# Fisher Information for parametrized Binomial

I am trying to calculate the Fisher Information for a $$Bin(n,p)$$ with the following parametrization:

$$\theta=\text{log}\frac{p}{1-p}$$ which implies: $$p=\frac{e^\theta}{1+e^\theta}$$

I tried two methods but got two different answers:

$$f_\theta(x)={n\choose k}p^{x}(1-p)^{n-x}$$

In canonical form:

$$f_\theta(x)=e^{log{n\choose k}+x\theta+nlog(\frac{1}{1+e^\theta})}$$

then the fisher information is $$\frac{d^{2}(-n*log\frac{1}{1+e^\theta})}{d\theta^2}=\frac{-ne^\theta}{(1+e^\theta)^2}$$

When I calculate it directly(not using canonical form i.e taking the second derivative and taking the negative expected value) I get:

$$log f_\theta(x)=log {n\choose x}+x*log(\frac{e^\theta}{1+e^\theta})+(n-x)log(\frac{1}{1+e^\theta})$$ $$\frac{\partial}{\partial \theta}log f_\theta(x)=\frac{x(1-e^\theta)}{e^\theta}-(n-x)(1-e^\theta)$$

$$\frac{\partial^2}{\partial \theta^2}log f_\theta(x)=(n-x)e^\theta -\frac{x}{e^\theta}$$

$$E[-\frac{\partial^2}{\partial \theta^2}log f_\theta(x)]=\frac{n(1-e^\theta)}{1+e^\theta}$$ Which one is correct?

• What do you mean by calculation directly? The first one is correct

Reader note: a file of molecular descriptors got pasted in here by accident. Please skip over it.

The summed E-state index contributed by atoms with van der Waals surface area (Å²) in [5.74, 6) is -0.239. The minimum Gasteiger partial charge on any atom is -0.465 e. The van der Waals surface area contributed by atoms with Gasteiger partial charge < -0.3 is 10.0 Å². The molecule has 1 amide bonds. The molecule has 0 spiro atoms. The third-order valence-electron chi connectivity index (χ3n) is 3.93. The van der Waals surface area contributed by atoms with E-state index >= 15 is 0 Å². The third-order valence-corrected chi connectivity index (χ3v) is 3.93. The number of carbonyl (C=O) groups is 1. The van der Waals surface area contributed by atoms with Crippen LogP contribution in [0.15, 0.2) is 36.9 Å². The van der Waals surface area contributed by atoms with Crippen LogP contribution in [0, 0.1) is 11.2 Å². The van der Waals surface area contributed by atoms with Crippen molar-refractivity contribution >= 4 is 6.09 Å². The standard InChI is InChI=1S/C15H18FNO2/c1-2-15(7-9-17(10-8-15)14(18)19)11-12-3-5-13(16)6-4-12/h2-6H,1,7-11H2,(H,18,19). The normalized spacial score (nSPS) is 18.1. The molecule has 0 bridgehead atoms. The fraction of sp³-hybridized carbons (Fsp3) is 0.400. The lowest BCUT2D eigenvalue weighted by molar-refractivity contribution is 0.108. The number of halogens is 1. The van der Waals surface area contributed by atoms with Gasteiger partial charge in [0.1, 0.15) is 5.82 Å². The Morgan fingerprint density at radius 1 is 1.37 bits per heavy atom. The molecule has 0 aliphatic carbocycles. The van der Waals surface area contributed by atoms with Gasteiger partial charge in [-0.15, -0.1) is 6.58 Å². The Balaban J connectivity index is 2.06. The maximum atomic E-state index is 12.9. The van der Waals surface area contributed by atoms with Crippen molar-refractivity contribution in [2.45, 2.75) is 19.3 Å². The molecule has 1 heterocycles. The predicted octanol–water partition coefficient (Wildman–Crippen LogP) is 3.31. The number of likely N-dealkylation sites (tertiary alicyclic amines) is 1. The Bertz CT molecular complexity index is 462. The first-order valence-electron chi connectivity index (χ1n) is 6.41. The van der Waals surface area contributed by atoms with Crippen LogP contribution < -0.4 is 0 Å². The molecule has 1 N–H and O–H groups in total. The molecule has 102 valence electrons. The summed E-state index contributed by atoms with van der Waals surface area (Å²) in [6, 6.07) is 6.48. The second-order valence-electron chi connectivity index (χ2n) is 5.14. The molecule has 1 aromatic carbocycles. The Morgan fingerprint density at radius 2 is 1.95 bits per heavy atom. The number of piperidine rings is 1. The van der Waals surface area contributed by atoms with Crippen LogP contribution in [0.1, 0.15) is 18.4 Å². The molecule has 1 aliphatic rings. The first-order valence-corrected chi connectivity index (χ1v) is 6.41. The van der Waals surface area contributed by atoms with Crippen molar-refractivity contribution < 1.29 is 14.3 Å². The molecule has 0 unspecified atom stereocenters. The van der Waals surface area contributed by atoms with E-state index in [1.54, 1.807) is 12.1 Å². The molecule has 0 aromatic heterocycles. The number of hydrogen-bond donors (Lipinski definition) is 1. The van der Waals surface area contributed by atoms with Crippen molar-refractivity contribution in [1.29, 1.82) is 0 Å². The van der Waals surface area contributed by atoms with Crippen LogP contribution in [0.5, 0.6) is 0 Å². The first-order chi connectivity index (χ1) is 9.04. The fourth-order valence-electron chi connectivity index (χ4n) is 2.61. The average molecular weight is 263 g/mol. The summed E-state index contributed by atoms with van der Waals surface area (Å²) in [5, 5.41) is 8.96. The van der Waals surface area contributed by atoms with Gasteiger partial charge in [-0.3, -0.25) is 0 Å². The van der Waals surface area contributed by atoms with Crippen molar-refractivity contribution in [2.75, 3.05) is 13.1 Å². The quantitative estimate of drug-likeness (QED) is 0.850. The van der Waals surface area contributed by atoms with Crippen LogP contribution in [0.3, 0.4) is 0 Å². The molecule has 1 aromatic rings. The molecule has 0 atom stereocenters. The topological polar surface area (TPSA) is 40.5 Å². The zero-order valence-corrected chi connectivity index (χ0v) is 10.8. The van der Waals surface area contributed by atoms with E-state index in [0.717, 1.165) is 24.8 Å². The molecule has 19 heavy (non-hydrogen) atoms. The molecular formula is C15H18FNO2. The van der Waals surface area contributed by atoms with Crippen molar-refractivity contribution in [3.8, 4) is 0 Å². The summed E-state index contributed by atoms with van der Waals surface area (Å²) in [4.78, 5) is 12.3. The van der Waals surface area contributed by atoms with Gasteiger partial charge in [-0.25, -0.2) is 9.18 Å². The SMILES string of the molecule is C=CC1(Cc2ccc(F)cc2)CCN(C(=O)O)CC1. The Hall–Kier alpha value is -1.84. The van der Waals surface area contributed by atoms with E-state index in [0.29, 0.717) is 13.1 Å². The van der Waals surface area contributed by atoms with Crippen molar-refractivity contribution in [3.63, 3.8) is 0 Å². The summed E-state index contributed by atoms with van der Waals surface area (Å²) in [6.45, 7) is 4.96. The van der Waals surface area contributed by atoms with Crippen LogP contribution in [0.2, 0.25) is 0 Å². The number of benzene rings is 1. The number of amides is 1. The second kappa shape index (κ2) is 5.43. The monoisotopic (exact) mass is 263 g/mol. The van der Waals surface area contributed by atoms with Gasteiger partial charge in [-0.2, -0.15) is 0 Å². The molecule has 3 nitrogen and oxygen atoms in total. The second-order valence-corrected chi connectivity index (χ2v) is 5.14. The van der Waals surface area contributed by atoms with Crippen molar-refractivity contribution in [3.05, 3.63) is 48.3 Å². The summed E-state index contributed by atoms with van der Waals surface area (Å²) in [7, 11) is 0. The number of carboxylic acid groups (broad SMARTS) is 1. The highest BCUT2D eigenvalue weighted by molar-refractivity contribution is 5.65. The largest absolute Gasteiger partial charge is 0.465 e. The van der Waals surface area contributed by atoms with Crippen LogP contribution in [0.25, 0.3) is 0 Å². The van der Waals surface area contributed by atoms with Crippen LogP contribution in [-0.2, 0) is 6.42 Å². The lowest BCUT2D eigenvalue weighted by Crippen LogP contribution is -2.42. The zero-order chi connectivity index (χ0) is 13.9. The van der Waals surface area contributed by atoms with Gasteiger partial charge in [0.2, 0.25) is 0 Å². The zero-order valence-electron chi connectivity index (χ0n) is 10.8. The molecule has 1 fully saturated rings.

– NCh
Commented Jan 28, 2020 at 16:51
• Taking the second derivative and taking the negative expected value
– nvm
Commented Jan 28, 2020 at 16:53
• The second derivative with respect to what?
– NCh
Commented Jan 28, 2020 at 16:54
• I am taking the derivative with respect to $\theta$
– nvm
Commented Jan 28, 2020 at 16:56
• There cannot be any difference since you do the same twice. You can add to the question the mentioned direct calculations in order that we can find error.
– NCh
Commented Jan 28, 2020 at 16:59

Use $$f(g(x))'=f'(g(x))\cdot g'(x)$$. So $$\frac{\partial}{\partial \theta}\left(x\log(\frac{e^\theta}{1+e^\theta})\right) = x \frac{1+e^\theta}{e^\theta}\cdot \frac{\partial}{\partial \theta}\left(\frac{e^\theta}{1+e^\theta} \right) = x \frac{1+e^\theta}{e^\theta}\cdot \frac{\partial}{\partial \theta}\left(1-\frac{1}{1+e^\theta} \right)$$ $$= x \frac{1+e^\theta}{e^\theta}\cdot \frac{1}{(1+e^\theta)^2} \cdot e^\theta = x\frac{1}{1+e^\theta}.$$ And the second derivative is $$\frac{\partial}{\partial \theta}\left(x\frac{1}{1+e^\theta}\right) =- x \frac{1}{(1+e^\theta)^2} \cdot e^\theta.$$